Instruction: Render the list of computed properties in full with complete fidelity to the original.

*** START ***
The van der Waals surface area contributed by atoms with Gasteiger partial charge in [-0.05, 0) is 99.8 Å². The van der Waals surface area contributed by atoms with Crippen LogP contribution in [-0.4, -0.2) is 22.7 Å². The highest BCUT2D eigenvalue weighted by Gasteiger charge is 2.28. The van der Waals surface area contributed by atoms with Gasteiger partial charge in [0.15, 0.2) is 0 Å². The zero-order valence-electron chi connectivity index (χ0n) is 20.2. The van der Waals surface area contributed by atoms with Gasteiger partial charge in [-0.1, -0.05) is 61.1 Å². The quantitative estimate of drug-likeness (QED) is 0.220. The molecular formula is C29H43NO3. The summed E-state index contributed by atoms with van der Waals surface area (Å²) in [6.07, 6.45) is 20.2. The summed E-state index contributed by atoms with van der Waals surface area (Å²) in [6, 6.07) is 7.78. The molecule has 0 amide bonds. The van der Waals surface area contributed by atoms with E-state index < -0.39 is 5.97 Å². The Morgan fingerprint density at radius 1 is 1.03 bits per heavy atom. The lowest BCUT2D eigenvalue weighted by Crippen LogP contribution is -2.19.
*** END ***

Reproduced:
The van der Waals surface area contributed by atoms with Gasteiger partial charge in [-0.05, 0) is 99.8 Å². The van der Waals surface area contributed by atoms with Crippen LogP contribution in [-0.4, -0.2) is 22.7 Å². The highest BCUT2D eigenvalue weighted by Gasteiger charge is 2.28. The van der Waals surface area contributed by atoms with Gasteiger partial charge in [0.15, 0.2) is 0 Å². The zero-order valence-electron chi connectivity index (χ0n) is 20.2. The van der Waals surface area contributed by atoms with Gasteiger partial charge in [-0.1, -0.05) is 61.1 Å². The quantitative estimate of drug-likeness (QED) is 0.220. The molecular formula is C29H43NO3. The summed E-state index contributed by atoms with van der Waals surface area (Å²) in [6.07, 6.45) is 20.2. The summed E-state index contributed by atoms with van der Waals surface area (Å²) in [6, 6.07) is 7.78. The molecule has 0 amide bonds. The van der Waals surface area contributed by atoms with E-state index < -0.39 is 5.97 Å². The Morgan fingerprint density at radius 1 is 1.03 bits per heavy atom. The lowest BCUT2D eigenvalue weighted by Crippen LogP contribution is -2.19.